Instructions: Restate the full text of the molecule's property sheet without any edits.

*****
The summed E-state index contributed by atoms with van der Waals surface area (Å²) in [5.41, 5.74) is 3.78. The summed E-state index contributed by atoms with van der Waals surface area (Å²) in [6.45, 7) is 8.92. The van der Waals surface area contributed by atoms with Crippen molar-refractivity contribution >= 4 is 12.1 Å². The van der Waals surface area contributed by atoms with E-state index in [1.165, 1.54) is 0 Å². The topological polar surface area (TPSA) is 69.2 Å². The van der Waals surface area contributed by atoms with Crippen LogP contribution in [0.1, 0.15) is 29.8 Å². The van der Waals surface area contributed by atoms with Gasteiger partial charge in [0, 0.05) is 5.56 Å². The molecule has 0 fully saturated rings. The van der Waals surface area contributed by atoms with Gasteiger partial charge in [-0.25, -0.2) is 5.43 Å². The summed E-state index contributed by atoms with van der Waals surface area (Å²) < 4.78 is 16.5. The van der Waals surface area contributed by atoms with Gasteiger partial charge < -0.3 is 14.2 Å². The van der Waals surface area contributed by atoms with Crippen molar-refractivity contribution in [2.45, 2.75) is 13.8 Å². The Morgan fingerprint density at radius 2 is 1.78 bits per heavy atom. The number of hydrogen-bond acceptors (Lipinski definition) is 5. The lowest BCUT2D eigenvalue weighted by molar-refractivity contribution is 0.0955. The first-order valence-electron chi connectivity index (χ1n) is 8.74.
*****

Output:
The summed E-state index contributed by atoms with van der Waals surface area (Å²) in [5.41, 5.74) is 3.78. The summed E-state index contributed by atoms with van der Waals surface area (Å²) in [6.45, 7) is 8.92. The van der Waals surface area contributed by atoms with Crippen molar-refractivity contribution >= 4 is 12.1 Å². The van der Waals surface area contributed by atoms with E-state index in [1.165, 1.54) is 0 Å². The topological polar surface area (TPSA) is 69.2 Å². The van der Waals surface area contributed by atoms with Crippen LogP contribution in [0.1, 0.15) is 29.8 Å². The van der Waals surface area contributed by atoms with Gasteiger partial charge in [0, 0.05) is 5.56 Å². The molecule has 0 fully saturated rings. The van der Waals surface area contributed by atoms with Gasteiger partial charge in [-0.25, -0.2) is 5.43 Å². The summed E-state index contributed by atoms with van der Waals surface area (Å²) < 4.78 is 16.5. The van der Waals surface area contributed by atoms with Gasteiger partial charge < -0.3 is 14.2 Å². The van der Waals surface area contributed by atoms with Crippen molar-refractivity contribution in [2.45, 2.75) is 13.8 Å². The Morgan fingerprint density at radius 2 is 1.78 bits per heavy atom. The number of hydrogen-bond acceptors (Lipinski definition) is 5. The lowest BCUT2D eigenvalue weighted by molar-refractivity contribution is 0.0955. The first-order valence-electron chi connectivity index (χ1n) is 8.74.